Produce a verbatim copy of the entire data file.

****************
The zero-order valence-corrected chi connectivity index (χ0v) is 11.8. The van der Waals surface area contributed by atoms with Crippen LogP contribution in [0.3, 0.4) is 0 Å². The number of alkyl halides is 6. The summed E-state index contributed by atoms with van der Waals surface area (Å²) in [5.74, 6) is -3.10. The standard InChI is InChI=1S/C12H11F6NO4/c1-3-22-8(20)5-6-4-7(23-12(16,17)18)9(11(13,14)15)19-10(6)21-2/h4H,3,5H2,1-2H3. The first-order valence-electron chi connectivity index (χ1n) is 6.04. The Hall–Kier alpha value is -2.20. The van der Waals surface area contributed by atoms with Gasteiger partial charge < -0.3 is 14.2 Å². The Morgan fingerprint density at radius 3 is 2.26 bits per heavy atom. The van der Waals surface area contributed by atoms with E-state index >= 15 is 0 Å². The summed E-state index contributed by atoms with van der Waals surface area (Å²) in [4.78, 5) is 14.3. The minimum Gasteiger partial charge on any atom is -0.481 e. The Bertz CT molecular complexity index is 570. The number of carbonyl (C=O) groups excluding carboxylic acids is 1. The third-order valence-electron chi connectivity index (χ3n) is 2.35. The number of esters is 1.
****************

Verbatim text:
The zero-order valence-corrected chi connectivity index (χ0v) is 11.8. The van der Waals surface area contributed by atoms with Crippen LogP contribution in [0.3, 0.4) is 0 Å². The number of alkyl halides is 6. The summed E-state index contributed by atoms with van der Waals surface area (Å²) in [5.74, 6) is -3.10. The standard InChI is InChI=1S/C12H11F6NO4/c1-3-22-8(20)5-6-4-7(23-12(16,17)18)9(11(13,14)15)19-10(6)21-2/h4H,3,5H2,1-2H3. The first-order valence-electron chi connectivity index (χ1n) is 6.04. The Hall–Kier alpha value is -2.20. The van der Waals surface area contributed by atoms with Gasteiger partial charge < -0.3 is 14.2 Å². The Morgan fingerprint density at radius 3 is 2.26 bits per heavy atom. The van der Waals surface area contributed by atoms with E-state index >= 15 is 0 Å². The summed E-state index contributed by atoms with van der Waals surface area (Å²) in [4.78, 5) is 14.3. The minimum Gasteiger partial charge on any atom is -0.481 e. The Bertz CT molecular complexity index is 570. The number of carbonyl (C=O) groups excluding carboxylic acids is 1. The third-order valence-electron chi connectivity index (χ3n) is 2.35. The number of esters is 1.